US scientists chart their success in targeting hunters as part of a global-warming education drive.

As a group that is traditionally politically conservative and somewhat suspicious of big government, hunters and anglers in the United States seem an unusual choice for conveying a message about the need for climate-change regulation. And yet it was precisely this group that the US National Wildlife Federation (NWF) began courting — with considerable success — in its drive for national climate legislation in 2007.

Eschewing a standard lecture format, the conservation group, based in Reston, Virginia, developed a more informal, conversational presentation on global warming that could be delivered by hunters and anglers to their fellow sportsmen in 35 states. Although talk of regulating greenhouse gases drew a cool reception, organizers from the NWF found that participants opened up when the discussion turned to local environmental impacts.

Read more: Educators take aim at climate change


MANILA, Philippines – Two anti-climate change bills discouraging the use of plastic bags and encouraging the use of energy efficient recycling processes have been filed at the House of Representatives.

Aurora Representative Juan Edgardo Angara called on the Aquino government to intensify the country’s climate change mitigation and adaptation capability, as he also urged on other sectors to join the campaign against climate change.

Read more: Twin Bills on Climate Change Filed



...as UN report notes vulnerability of the Philippines to natural calamities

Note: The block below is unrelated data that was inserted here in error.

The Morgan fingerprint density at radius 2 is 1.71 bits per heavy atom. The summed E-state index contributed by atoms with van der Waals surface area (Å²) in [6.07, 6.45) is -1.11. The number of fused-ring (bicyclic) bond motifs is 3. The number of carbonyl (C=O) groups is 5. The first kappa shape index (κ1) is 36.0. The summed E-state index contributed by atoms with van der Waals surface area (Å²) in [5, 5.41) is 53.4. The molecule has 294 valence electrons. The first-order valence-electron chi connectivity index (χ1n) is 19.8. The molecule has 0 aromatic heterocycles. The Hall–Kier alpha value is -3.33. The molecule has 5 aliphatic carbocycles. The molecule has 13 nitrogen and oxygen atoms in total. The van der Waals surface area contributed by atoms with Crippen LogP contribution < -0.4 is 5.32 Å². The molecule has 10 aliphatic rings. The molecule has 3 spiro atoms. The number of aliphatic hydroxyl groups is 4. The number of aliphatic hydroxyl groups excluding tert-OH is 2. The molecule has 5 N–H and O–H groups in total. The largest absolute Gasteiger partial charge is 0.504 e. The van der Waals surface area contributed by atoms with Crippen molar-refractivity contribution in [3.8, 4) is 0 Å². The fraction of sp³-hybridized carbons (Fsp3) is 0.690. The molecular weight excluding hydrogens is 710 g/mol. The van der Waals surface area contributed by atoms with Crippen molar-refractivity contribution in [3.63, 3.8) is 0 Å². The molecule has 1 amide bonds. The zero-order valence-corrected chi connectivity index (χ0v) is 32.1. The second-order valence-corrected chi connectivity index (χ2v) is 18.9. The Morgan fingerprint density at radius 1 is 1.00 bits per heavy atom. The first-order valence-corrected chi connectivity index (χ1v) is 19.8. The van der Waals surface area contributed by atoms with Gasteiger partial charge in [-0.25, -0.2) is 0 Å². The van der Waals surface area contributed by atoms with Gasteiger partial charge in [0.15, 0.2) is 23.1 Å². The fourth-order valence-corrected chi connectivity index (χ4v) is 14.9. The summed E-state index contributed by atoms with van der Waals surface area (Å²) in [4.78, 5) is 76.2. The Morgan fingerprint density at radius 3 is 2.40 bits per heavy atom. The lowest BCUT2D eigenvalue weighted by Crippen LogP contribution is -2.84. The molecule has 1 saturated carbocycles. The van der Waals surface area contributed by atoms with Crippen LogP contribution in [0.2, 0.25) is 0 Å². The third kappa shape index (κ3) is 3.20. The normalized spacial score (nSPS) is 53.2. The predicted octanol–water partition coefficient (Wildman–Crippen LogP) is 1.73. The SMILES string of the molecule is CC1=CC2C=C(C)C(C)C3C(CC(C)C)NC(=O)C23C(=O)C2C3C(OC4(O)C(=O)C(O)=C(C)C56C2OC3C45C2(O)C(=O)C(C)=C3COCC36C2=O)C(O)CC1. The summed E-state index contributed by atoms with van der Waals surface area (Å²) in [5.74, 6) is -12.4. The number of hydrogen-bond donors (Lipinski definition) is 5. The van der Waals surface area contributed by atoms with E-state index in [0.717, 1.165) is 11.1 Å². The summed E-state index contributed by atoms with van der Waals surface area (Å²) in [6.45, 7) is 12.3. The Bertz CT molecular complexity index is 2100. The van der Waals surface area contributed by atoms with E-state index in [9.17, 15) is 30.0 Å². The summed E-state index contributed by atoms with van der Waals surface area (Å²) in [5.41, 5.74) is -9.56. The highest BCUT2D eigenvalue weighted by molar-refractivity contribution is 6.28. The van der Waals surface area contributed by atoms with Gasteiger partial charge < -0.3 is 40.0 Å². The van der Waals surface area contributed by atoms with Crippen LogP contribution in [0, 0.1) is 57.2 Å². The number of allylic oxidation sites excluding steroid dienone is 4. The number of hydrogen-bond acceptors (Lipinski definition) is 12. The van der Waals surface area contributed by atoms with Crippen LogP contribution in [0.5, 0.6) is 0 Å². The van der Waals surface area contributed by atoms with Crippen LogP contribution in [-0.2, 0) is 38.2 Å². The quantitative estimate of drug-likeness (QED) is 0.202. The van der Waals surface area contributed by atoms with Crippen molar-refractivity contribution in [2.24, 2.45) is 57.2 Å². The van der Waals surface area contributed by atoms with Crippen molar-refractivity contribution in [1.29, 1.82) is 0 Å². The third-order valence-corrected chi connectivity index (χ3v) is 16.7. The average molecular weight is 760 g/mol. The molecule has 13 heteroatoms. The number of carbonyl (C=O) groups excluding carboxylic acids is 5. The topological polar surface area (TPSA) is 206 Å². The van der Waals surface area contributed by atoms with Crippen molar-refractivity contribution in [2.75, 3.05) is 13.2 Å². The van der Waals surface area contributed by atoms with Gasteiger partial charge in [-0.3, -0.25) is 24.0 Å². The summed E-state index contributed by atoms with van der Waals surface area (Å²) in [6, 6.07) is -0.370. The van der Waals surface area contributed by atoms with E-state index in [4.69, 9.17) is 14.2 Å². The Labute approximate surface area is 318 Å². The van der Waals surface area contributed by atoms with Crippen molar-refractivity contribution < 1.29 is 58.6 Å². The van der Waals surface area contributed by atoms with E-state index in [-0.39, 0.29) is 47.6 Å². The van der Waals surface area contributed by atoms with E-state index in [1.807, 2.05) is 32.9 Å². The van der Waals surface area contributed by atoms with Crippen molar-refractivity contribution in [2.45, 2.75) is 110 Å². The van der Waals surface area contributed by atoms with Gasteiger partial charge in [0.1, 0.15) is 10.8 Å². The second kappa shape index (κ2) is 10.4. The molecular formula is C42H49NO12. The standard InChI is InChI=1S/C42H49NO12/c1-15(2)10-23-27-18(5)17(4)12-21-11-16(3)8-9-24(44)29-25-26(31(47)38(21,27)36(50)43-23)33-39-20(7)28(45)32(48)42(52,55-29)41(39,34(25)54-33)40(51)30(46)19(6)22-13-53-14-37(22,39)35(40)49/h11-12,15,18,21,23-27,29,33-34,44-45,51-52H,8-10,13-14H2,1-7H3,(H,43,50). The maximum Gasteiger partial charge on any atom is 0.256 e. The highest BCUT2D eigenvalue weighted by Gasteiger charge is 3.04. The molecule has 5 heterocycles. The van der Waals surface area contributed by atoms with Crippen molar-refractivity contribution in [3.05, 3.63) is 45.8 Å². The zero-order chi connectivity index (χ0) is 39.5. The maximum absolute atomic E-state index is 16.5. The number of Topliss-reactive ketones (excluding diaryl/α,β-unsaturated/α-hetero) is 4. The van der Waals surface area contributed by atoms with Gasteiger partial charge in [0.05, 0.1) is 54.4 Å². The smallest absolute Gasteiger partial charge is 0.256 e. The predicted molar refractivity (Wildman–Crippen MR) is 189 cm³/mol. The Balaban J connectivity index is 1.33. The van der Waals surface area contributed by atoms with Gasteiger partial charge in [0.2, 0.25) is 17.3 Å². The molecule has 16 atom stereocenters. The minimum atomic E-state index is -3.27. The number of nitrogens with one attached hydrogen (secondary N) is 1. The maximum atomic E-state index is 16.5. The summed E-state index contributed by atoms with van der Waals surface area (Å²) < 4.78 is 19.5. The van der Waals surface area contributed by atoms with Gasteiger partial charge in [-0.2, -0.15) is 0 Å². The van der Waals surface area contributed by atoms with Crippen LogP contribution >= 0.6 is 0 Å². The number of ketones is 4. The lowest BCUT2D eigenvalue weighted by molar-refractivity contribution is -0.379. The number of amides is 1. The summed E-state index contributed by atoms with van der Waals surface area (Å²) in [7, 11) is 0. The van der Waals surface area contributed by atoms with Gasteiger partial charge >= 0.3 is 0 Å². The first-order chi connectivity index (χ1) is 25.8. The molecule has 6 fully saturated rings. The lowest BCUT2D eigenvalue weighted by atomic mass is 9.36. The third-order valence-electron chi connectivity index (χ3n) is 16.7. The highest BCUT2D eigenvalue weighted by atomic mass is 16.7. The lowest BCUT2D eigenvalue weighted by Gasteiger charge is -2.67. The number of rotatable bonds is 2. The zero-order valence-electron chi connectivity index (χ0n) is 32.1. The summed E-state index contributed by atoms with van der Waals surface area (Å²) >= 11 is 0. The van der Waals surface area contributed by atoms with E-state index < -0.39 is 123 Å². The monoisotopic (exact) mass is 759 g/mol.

PEOPLE IN Asia-Pacific, including Filipinos, are four times more likely to be affected by natural disasters than those in Africa and 25 times more likely than those in Europe or North America, according to a United Nations (UN) report released at the Fourth Asian Ministerial Conference on Disaster Risk Reduction in Thailand yesterday.

Read more: Asia-Pacific susceptible to socioeconomic impact of disasters



A survey has found that Singaporeans are more concerned about the economy than about climate change.

The HSBC Climate Change Monitor found that only 12 per cent of respondents in Singapore ranked climate change as a top concern.

This is amongst the lowest across the countries in the survey. Only France, Britain and the US scored lower. 

Read more: S'poreans more concerned about economy than climate change: survey



Oct. 26 (Bloomberg) -- Thailand’s government approved a 2.9 billion baht ($97 million) special budget to help victims of the nation’s worst flooding in five decades, as authorities in Bangkok worked to strengthen the city’s defenses.

The government will give 5,000 baht to each family in some of the worst-hit areas as part of its wider relief effort, Prime Minister Abhisit Vejjajiva said today after a Cabinet meeting.

Thailand’s floods have spread to a third of the country, leaving 56 dead since Oct. 10, according to the Emergency Medical Institute of Thailand. The government said today that output from the main rice crop may fall 6.5 percent, and Kasikornbank Pcl warned the disaster may shave 1 percentage point from the nation’s economic growth in the fourth quarter.

At least 2.8 million people have been affected by the floods, and water has damaged 3.2 million rai (1.3 million acres) of agricultural land, the Department of Disaster Prevention and Mitigation said today in a statement. Floodwaters have receded in nine provinces, leaving 25 still affected, it said.

Authorities in Bangkok are reinforcing the city’s flood- protection system amid concern the Chao Phraya river may overflow as tides peak, the Nation newspaper reported.

United Nations Secretary-General Ban Ki-moon, who stopped in Bangkok today on a four-nation tour, expressed his “deep profound sympathy” to the flood victims.

“It is a stark reminder of the reality of climate change,” he told reporters in Bangkok, adding that he discussed with Abhisit ways the UN could work with Southeast Asian nations to address global warming.

Read more: Thailand Boosts Aid for Flood Victims as Bangkok Escapes Deluge